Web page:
Ellen Lupton and J. Abbott Miller, The Bathroom the Kitchen and the Aesthetic of Waste (A Process of Elimination), (A KIOSK BOOK, Distributed by Princeton Architectural Press; exhibition in 1992, Second printing 1996.) pg 32 Ellen Lupton and J. Abbott Miller, The Bathroom the Kitchen and the Aesthetic of Waste (A Process of Elimination), (A KIOSK BOOK, Distributed by Princeton Architectural Press; exhibition in 1992, Second printing 1996.) pg 35
5 – London’s Bathing Relationship
Fig. 5 (Above)
Fig. 6 (Below)
5 – London’s Bathing Relationship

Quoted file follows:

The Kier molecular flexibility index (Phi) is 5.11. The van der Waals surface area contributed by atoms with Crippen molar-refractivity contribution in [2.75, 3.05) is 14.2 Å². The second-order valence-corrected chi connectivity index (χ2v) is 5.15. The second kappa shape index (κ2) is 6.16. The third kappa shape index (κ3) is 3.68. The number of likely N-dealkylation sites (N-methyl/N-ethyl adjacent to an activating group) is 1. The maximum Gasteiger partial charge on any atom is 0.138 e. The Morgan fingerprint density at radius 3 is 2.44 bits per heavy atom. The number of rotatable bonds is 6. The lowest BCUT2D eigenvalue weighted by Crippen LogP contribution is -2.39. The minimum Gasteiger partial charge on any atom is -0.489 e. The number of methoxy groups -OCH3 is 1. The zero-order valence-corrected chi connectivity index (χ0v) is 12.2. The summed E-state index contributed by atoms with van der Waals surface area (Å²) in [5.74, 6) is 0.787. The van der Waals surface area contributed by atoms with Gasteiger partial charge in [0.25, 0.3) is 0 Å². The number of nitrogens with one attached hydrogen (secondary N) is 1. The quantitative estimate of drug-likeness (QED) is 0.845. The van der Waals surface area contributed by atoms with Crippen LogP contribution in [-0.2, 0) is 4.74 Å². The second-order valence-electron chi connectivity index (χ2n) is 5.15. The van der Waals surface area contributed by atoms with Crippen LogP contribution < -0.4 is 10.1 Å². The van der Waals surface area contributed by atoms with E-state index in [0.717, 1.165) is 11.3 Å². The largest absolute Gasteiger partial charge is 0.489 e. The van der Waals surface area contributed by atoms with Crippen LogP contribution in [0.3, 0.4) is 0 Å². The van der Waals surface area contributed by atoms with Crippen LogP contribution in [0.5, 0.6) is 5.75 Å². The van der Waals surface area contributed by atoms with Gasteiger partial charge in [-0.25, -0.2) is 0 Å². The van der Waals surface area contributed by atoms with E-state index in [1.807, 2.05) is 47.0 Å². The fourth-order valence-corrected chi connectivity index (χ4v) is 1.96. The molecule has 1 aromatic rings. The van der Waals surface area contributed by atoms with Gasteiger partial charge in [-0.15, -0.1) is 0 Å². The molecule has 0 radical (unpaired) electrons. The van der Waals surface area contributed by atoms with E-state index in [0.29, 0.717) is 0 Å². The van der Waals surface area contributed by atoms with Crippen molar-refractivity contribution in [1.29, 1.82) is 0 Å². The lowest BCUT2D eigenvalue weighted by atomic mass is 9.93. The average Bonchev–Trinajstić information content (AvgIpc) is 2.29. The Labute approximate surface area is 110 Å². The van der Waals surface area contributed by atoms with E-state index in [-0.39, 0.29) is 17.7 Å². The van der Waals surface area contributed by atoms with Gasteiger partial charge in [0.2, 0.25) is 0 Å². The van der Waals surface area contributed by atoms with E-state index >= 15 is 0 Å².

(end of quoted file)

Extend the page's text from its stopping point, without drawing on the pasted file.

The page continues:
Alongside private bathing, public bathing did not disappear. London has a long and varied but specific relationship with public bathing in the City, with a large diversity of residents, cultures and classes, public bathing has moved through a hierarchy of need; from providing a community space, a place to do business, a necessity to luxury and a fad. As discussed throughout the thesis, public bathing within England has varied in its definition. It once meant just that, to wash and bathe with other members of the public, with the aim of keeping clean, meeting friends, socialising, and worship the means by which the body stayed healthy. From ancient times to the Victorian era, bathing has been the link between health, wellbeing and cleanliness. There have been times, however, when public bathing lost its publicity all together, becoming a much more insular and private affair. Public bathing also created the demand for the trend of the spa, with a culture of holidays to the coast and the introduction of different cultural baths to the City; the emphasis was more on choice and relaxation, with the excuse of health and healing justifying the pleasure. Today, within 2013 London, trends that once died out are slowly re-emerging, with swimming pool and fitness complexes, lidos, river swimming, hotel spas and health clubs around the city showing the culture, although becoming muted for many years, has never disappeared. New proposals also have been emerging to bring back a culture of public bathing, which defines an activity that is less about health, medicine or need, but more on social engagement within the community, and a new affordable spa culture, that promotes fitness and wellbeing in a more metaphorical sense. London has lead the way with public bathing in England, with the new fads and fashions being played out within the melting pot fabric and landscape of the City, that is still visible and visibly changing today. 5.1 – Historic Landscape of Bathing in London